Intended for healthcare professionals

Clinical Review

Prevention and early detection of vascular complications of diabetes

BMJ 2006; 333 doi: https://doi.org/10.1136/bmj.38922.650521.80 (Published 31 August 2006) Cite this as: BMJ 2006;333:475

indications for referral to a Nephrology department are incorrect and unachievable

Marshall and Flyvbjerg state (Box 6) that patients should be referred
to a nephrology department, if possible, when GFR <60 ml/min/1.73 m2.
If implemented across the UK, this would completely overwhelm nephrology
departments while adding little or no value to the care of the great
majority of patients referred. Around 4.3% of the adult population has a
GFR between 30 and 60 ml/min/1.73 m2 [1]; the great majority of these
people will never develop established renal failure [2], nor will they
have complications of kidney disease requiring specialist treatment. UK
guidelines for the identification, management and referral of chronic
kidney disease in adults have recently been developed by a
multiprofessional group including representatives from Diabetes UK [3],
and are available online at http://www.renal.org/eGFR/eguide.html. Their
use is endorsed by the National Service Framework for Renal Services [4].
These suggest that diabetic patients with stage 3 Chronic Kidney Disease
(estimated GFR 30-59 ml/min/1.73 m2) require referral only if additional
conditions apply, including renal osteodystrophy, renal anaemia, or
suspected atherosclerotic renal artery stenosis; haematuria; and worsening
clinical proteinuria in the absence of diabetic retinopathy.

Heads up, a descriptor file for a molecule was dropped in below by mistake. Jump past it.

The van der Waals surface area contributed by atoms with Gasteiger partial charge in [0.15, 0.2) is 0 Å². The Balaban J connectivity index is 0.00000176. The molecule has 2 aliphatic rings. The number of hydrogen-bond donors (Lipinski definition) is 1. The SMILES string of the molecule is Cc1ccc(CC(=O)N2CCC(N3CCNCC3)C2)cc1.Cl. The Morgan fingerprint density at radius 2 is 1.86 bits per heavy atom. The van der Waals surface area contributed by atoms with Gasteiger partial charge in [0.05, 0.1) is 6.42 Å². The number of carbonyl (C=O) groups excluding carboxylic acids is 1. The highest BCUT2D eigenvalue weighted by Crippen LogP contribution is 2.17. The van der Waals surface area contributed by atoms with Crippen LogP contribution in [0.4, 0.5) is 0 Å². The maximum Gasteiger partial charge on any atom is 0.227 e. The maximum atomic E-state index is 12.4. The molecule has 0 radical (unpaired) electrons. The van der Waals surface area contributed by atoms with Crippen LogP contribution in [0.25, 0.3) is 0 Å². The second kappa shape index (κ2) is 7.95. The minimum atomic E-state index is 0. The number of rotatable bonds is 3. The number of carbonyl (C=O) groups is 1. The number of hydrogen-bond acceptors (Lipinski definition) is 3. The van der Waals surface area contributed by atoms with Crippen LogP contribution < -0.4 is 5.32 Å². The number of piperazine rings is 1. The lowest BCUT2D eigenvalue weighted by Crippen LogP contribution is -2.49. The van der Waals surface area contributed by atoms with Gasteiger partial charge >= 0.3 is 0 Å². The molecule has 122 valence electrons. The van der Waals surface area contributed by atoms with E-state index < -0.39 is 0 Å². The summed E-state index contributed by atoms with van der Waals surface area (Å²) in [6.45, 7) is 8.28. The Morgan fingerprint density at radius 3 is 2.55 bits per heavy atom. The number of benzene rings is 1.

Late referral of patients requiring renal replacement therapy is
harmful, and around 1 in 5 of diabetic patients starting RRT in the UK is
referred with less than 4 months of the start of RRT [5]. It is critically
important that such patients are seen coming and referred in a timely
manner. However, referring all patients with reduced GFR is not the right
way to achieve this.

1. Coresh J, Astor BC, Greene T, Eknoyan G, Levey AS. Prevalence of
chronic kidney disease and decreased kidney function in the adult US
population: Third National Health and Nutrition Examination Survey. Am J
Kidney Dis 2003;41(1):1-12.

2. Keith DS, Nichols GA, Gullion CM, Brown JB, Smith DH. Longitudinal
follow-up and outcomes among a population with chronic kidney disease in a
large managed care organization. Arch Intern Med 2004;164(6):659-63.

3. Joint Specialty Committee for Renal disease of the Royal College of
Physicians of London and the Renal Association. Chronic kidney disease in
adults: UK guidelines for Identification, Management, and Referral: Royal
College of Physicians of London, 2006.

4. Department of Health. National Service Framework for Renal Services.
Part Two: Chronic Kidney Disease, Acute Renal Failure, and End of Life
Care. London: Department of Health, 2005:1-30.

5. Ansell D, Feest T, Rao R, Williams A, Winearls CG (eds). The Renal
Association UK Renal Registry: The Eighth Annual Report, 2005.

Competing interests:
None declared

Competing interests: No competing interests

18 September 2006
Charles R Tomson
Consultant Nephrologist
Department of Renal Medicine, Southmead Hospital, Bristol BS10 5NB